How many times can you beat a dead horse?


Never too many.

Whenever I’m stuck on a brief (or worse, whenever I think I’ve already solved it!), it’s easy to spend the rest of the afternoon beating a dead horse.

This means: re-reading it over and over and over again. Tweaking individual words or sentences. Nodding at yourself in congratulation, mouthing “You’ve done it again, chap!” to the reflection in your laptop’s screen.

If I ever stopped there, which I sometimes do, the result is often a sub-par, crappy brief, that hasn’t covered all of the angles and hasn’t anticipated potential pushback from either client or creatives.

So, instead of stopping, I walk.

For a while.


I call it my walkabout.

This means: trekking to the Starbucks that’s blocks and blocks away, even when there’s one next door. Going to a park — hey, there are probably plenty around here! Going to the mall, and being “with the consumers.”

The point is, walkabouts help get the gears in your mind turning. It takes the brief or strategy that you’ve already signed and sealed, and pours over it a few more times, subconsciously. As you’re out and about, stimulated by different people, different things, and even fresh air (!), your brain stops beating that dead horse… and starts beating brand new ones.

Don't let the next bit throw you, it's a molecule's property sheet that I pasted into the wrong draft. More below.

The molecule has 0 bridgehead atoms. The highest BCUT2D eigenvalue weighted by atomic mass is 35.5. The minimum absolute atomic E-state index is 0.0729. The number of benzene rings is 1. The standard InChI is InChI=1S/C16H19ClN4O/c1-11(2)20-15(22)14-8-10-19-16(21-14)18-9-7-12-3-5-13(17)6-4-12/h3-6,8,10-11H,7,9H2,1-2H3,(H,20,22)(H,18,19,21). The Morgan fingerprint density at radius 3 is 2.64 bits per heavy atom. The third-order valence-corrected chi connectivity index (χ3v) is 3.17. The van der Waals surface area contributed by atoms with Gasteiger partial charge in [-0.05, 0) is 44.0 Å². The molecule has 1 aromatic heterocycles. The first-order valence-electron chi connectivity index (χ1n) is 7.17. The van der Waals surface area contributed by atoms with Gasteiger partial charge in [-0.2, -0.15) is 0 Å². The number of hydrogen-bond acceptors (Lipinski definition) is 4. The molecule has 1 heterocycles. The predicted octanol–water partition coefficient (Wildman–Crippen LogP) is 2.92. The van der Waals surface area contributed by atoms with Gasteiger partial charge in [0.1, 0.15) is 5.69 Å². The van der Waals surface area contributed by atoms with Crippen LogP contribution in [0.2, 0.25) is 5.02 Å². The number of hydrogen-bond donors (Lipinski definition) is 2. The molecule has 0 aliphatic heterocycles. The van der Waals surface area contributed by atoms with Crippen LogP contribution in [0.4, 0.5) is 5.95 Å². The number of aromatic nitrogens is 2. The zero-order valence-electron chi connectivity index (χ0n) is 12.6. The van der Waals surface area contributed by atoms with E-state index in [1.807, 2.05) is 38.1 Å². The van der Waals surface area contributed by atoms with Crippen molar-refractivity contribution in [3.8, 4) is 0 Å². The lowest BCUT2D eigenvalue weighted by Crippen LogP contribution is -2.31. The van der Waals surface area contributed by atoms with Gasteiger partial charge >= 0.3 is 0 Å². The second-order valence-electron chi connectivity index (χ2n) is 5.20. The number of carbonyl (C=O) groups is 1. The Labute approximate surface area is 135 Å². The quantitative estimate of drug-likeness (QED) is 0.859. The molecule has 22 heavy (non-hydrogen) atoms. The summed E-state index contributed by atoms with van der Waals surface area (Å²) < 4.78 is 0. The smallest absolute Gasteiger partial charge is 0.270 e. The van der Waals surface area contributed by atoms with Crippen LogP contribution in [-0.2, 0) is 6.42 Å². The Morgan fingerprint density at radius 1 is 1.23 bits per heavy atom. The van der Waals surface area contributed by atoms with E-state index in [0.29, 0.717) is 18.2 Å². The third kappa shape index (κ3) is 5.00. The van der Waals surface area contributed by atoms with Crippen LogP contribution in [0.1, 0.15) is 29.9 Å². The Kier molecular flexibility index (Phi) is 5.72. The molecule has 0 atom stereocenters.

The walkabout might give you an epiphany. It might help you see the problem or solution in a new way. It might even tell you that your initial instinct, your first crack at the plate, was wrong — or at least, not completely right.

Who would’ve thought that?

Read more from John at The Planning Notepad

About John Krissilas

John Krissilas has written 6 post in this blog.

Old dog. New tricks.